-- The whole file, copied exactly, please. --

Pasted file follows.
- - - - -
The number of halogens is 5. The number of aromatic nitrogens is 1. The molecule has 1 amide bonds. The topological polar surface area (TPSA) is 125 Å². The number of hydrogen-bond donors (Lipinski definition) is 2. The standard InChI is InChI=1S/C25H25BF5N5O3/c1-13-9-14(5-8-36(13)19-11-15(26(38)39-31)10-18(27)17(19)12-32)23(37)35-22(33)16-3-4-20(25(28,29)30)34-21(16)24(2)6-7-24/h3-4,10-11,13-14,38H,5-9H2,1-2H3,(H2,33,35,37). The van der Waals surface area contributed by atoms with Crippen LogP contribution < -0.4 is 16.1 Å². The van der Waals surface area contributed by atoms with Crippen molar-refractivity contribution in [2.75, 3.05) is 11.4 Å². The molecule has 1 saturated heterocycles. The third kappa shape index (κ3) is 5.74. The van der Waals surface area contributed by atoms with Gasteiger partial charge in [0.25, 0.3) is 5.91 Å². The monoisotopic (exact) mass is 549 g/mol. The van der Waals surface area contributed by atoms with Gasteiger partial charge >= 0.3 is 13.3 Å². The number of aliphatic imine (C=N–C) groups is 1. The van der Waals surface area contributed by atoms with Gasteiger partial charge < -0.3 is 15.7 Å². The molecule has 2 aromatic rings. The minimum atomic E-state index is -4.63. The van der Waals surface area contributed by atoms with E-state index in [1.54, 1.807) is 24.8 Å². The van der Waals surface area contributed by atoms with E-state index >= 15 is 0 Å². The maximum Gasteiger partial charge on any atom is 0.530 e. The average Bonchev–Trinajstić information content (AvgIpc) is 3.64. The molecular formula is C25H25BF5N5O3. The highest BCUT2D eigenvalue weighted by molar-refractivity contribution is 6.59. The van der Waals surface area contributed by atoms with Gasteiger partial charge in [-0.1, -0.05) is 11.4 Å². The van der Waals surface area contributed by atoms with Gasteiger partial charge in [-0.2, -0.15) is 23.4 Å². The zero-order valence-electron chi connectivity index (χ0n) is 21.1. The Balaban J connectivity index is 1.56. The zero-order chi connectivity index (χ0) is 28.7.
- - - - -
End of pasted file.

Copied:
The number of halogens is 5. The number of aromatic nitrogens is 1. The molecule has 1 amide bonds. The topological polar surface area (TPSA) is 125 Å². The number of hydrogen-bond donors (Lipinski definition) is 2. The standard InChI is InChI=1S/C25H25BF5N5O3/c1-13-9-14(5-8-36(13)19-11-15(26(38)39-31)10-18(27)17(19)12-32)23(37)35-22(33)16-3-4-20(25(28,29)30)34-21(16)24(2)6-7-24/h3-4,10-11,13-14,38H,5-9H2,1-2H3,(H2,33,35,37). The van der Waals surface area contributed by atoms with Crippen LogP contribution < -0.4 is 16.1 Å². The van der Waals surface area contributed by atoms with Crippen molar-refractivity contribution in [2.75, 3.05) is 11.4 Å². The molecule has 1 saturated heterocycles. The third kappa shape index (κ3) is 5.74. The van der Waals surface area contributed by atoms with Gasteiger partial charge in [0.25, 0.3) is 5.91 Å². The monoisotopic (exact) mass is 549 g/mol. The van der Waals surface area contributed by atoms with Gasteiger partial charge >= 0.3 is 13.3 Å². The number of aliphatic imine (C=N–C) groups is 1. The van der Waals surface area contributed by atoms with Gasteiger partial charge < -0.3 is 15.7 Å². The molecule has 2 aromatic rings. The minimum atomic E-state index is -4.63. The van der Waals surface area contributed by atoms with E-state index in [1.54, 1.807) is 24.8 Å². The van der Waals surface area contributed by atoms with E-state index >= 15 is 0 Å². The maximum Gasteiger partial charge on any atom is 0.530 e. The average Bonchev–Trinajstić information content (AvgIpc) is 3.64. The molecular formula is C25H25BF5N5O3. The highest BCUT2D eigenvalue weighted by molar-refractivity contribution is 6.59. The van der Waals surface area contributed by atoms with Gasteiger partial charge in [-0.1, -0.05) is 11.4 Å². The van der Waals surface area contributed by atoms with Gasteiger partial charge in [-0.2, -0.15) is 23.4 Å². The zero-order valence-electron chi connectivity index (χ0n) is 21.1. The Balaban J connectivity index is 1.56. The zero-order chi connectivity index (χ0) is 28.7.